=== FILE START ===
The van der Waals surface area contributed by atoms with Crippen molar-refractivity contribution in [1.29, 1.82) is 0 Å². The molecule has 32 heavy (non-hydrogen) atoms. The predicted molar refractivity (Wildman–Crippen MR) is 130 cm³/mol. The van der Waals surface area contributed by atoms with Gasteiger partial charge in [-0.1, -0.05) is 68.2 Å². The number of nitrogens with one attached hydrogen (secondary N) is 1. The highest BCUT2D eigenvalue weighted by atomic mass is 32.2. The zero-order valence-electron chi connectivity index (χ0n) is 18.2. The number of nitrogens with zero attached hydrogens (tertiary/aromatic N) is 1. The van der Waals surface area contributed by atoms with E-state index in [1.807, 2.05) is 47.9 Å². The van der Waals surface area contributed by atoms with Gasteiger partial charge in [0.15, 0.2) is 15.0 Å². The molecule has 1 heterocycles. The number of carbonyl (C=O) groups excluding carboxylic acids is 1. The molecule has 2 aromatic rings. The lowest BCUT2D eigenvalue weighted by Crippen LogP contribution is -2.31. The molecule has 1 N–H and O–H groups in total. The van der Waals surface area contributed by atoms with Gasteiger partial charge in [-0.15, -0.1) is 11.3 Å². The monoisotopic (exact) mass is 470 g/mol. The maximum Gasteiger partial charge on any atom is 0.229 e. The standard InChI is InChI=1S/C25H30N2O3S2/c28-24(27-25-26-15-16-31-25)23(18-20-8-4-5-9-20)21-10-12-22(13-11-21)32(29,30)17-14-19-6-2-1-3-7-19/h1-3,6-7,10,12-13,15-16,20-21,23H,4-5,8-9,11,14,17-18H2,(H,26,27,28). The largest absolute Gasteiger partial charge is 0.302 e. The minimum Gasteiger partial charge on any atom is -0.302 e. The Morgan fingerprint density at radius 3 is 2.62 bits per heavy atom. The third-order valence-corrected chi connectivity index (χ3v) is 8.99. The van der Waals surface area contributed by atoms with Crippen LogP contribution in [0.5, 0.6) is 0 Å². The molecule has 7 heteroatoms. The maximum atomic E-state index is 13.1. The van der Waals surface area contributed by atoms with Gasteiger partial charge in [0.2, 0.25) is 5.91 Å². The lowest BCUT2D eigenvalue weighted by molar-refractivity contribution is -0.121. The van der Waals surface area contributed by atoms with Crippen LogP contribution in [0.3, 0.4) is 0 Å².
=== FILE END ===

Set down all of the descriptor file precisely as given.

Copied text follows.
The van der Waals surface area contributed by atoms with Crippen molar-refractivity contribution in [1.29, 1.82) is 0 Å². The molecule has 32 heavy (non-hydrogen) atoms. The predicted molar refractivity (Wildman–Crippen MR) is 130 cm³/mol. The van der Waals surface area contributed by atoms with Gasteiger partial charge in [-0.1, -0.05) is 68.2 Å². The number of nitrogens with one attached hydrogen (secondary N) is 1. The highest BCUT2D eigenvalue weighted by atomic mass is 32.2. The zero-order valence-electron chi connectivity index (χ0n) is 18.2. The number of nitrogens with zero attached hydrogens (tertiary/aromatic N) is 1. The van der Waals surface area contributed by atoms with E-state index in [1.807, 2.05) is 47.9 Å². The van der Waals surface area contributed by atoms with Gasteiger partial charge in [0.15, 0.2) is 15.0 Å². The molecule has 1 heterocycles. The number of carbonyl (C=O) groups excluding carboxylic acids is 1. The molecule has 2 aromatic rings. The lowest BCUT2D eigenvalue weighted by Crippen LogP contribution is -2.31. The molecule has 1 N–H and O–H groups in total. The van der Waals surface area contributed by atoms with Gasteiger partial charge in [-0.15, -0.1) is 11.3 Å². The monoisotopic (exact) mass is 470 g/mol. The maximum Gasteiger partial charge on any atom is 0.229 e. The standard InChI is InChI=1S/C25H30N2O3S2/c28-24(27-25-26-15-16-31-25)23(18-20-8-4-5-9-20)21-10-12-22(13-11-21)32(29,30)17-14-19-6-2-1-3-7-19/h1-3,6-7,10,12-13,15-16,20-21,23H,4-5,8-9,11,14,17-18H2,(H,26,27,28). The largest absolute Gasteiger partial charge is 0.302 e. The minimum Gasteiger partial charge on any atom is -0.302 e. The Morgan fingerprint density at radius 3 is 2.62 bits per heavy atom. The third-order valence-corrected chi connectivity index (χ3v) is 8.99. The van der Waals surface area contributed by atoms with Crippen LogP contribution in [0.5, 0.6) is 0 Å². The molecule has 7 heteroatoms. The maximum atomic E-state index is 13.1. The van der Waals surface area contributed by atoms with Gasteiger partial charge in [0.2, 0.25) is 5.91 Å². The lowest BCUT2D eigenvalue weighted by molar-refractivity contribution is -0.121. The van der Waals surface area contributed by atoms with Crippen LogP contribution in [0.3, 0.4) is 0 Å².